Gary John Previts, President THE ACADEMY OF ACCOUNTING HISTORIANS
HAZY HISTORY: FACT AND FOLKLORE IN ACCOUNTING
We have, as accounting historians, all been subjected to some form of intellectual affrontery by non-historians who question the value of our pursuits. This is a rather uncomfortable feeling, and places us on the defensive—when indeed non-historians are the ones who may well have tarnished history's name. It is they, being so desperate for clever historical material about accounting, that have promoted and perpetuated apocryphal items in order to pro-vide historical background in support of contemporary illustrations. The time has clearly arrived for us to take the offensive in citing these loose items and at the same time conduct research to develop valid replacements.
For example, the excellent bit of research by our colleague Mr. Albert Newgarden entitled "Goodbye, Mr. Hubbard" (The Arthur Young Journal, Spring/Summer 1969) destroys the mythical descrip-tion of the "typical auditor" attributed to Elbert Hubbard. Haven't we all heard it? ". . .[A] man past middle life, tall, spare . . . with eyes like a codfish ... as damnably composed as a concrete post. . . ." But as Newgarden shows, it is fiction—or folklore, for Hubbard did not write or say it at all. Indeed the quote refers to "The Buyer" (Volume III, Selected Writings of Elbert Hubbard, 1922).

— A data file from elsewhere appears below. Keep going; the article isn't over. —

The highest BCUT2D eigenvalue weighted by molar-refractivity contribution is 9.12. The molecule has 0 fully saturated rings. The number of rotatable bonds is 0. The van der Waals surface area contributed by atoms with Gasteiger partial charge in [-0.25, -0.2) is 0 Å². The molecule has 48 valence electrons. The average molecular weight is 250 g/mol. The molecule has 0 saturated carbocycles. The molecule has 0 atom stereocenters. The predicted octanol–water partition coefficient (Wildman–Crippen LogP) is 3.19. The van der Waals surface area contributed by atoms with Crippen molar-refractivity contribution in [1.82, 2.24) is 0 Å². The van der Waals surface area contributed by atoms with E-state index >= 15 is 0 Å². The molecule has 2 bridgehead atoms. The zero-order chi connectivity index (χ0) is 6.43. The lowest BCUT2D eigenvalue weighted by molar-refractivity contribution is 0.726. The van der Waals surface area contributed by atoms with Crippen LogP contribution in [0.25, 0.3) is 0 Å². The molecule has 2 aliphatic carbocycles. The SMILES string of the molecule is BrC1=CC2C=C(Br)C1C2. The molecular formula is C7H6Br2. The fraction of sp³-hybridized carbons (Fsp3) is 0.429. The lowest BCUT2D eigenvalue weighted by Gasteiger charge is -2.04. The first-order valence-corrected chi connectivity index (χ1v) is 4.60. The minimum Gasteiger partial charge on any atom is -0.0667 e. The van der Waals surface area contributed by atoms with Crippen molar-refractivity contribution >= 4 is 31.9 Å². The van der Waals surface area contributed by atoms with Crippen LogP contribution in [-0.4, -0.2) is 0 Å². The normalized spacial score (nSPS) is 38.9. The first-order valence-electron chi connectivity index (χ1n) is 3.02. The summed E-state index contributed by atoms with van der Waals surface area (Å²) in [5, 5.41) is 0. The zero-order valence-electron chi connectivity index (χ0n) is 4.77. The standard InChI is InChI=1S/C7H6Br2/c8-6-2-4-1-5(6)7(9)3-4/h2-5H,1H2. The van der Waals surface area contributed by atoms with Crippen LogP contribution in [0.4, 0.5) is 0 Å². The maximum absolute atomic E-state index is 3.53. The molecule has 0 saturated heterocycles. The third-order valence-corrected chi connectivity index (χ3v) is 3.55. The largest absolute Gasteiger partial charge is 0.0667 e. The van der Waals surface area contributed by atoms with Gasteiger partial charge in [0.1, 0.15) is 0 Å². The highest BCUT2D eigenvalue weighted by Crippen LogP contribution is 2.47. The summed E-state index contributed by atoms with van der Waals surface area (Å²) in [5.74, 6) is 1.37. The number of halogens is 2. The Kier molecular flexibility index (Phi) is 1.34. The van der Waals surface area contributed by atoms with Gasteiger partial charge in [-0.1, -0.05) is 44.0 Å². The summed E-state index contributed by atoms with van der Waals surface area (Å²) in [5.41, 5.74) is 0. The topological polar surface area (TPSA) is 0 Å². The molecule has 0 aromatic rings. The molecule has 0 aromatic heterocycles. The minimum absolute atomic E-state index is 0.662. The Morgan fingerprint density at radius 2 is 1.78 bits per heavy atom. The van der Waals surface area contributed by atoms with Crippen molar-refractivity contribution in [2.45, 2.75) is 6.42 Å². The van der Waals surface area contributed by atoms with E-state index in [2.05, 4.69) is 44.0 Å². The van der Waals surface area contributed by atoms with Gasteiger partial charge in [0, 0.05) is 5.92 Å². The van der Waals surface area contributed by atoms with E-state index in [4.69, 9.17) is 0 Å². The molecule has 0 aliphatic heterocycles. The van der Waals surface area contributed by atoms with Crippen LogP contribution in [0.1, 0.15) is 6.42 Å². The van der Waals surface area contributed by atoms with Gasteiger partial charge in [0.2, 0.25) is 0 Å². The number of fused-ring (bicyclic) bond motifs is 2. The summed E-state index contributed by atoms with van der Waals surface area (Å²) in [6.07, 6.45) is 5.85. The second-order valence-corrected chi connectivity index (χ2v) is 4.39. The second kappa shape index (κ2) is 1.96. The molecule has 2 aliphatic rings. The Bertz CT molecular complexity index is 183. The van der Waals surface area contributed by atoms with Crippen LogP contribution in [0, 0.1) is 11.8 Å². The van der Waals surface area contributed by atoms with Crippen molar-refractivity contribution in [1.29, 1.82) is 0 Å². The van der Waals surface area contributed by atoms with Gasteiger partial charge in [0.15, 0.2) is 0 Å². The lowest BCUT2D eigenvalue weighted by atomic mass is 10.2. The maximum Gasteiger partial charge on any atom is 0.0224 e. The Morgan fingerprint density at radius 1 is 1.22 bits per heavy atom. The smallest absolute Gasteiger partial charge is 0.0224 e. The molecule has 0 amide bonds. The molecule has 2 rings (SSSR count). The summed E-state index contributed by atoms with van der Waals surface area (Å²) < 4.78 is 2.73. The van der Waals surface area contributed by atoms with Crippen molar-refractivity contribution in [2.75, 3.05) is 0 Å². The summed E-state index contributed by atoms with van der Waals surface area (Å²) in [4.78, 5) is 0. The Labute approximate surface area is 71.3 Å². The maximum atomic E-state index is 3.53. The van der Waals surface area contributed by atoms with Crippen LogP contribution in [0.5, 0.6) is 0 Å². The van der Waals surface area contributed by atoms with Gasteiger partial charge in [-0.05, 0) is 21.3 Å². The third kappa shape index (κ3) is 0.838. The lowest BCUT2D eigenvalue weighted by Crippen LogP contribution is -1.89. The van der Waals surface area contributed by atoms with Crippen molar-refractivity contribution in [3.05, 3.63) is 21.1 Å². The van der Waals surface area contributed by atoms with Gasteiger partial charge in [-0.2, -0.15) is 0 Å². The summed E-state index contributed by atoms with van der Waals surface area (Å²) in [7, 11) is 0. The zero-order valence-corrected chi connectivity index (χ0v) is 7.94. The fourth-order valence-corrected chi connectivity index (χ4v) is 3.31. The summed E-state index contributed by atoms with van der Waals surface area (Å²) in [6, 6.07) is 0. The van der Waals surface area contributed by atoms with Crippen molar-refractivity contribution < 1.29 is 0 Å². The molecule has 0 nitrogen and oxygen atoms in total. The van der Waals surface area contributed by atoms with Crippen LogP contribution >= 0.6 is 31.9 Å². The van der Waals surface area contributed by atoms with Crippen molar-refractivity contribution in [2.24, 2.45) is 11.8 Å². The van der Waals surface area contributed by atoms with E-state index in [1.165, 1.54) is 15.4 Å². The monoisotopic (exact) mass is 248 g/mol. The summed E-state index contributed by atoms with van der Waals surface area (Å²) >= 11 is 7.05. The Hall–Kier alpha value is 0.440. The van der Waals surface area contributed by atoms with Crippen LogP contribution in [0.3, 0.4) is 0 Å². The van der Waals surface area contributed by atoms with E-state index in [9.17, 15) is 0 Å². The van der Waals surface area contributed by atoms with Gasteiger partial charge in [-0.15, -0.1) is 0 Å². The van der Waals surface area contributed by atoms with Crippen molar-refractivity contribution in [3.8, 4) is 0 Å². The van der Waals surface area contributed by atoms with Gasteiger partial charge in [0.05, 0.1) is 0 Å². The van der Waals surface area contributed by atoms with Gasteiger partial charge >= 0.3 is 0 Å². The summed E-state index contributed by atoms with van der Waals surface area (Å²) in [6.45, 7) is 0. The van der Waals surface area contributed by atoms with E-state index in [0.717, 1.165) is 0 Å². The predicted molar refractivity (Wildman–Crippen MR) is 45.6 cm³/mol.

Yet modern comments on the image of accountants ("Young Man Be An Accountant," Esquire, Sept. 1961, p. 71) and writings dating back more than a quarter century (Theodore Lang, N.A.C.A. Bulle-tin, Sec. 1, July 15, 1947, p. 1,377) relish the use of this fable.
Even Professor Horngren along with Professors Burns and Hendrickson have been "taken in" during the last decade using Hubbard's "quote." Horngren is victimized twice however, his most recent edition (Chapter 6, p. 174, item 14) as well as a previous edition (Chapter 9, p. 291, item 15) both carry on the tale. While Burns and Hendrickson include the story from Esquire in their 1967 edition of The Accounting Sampler, (p. 296) they make no reference to it in their 1972 revision. Of one point there should be no question,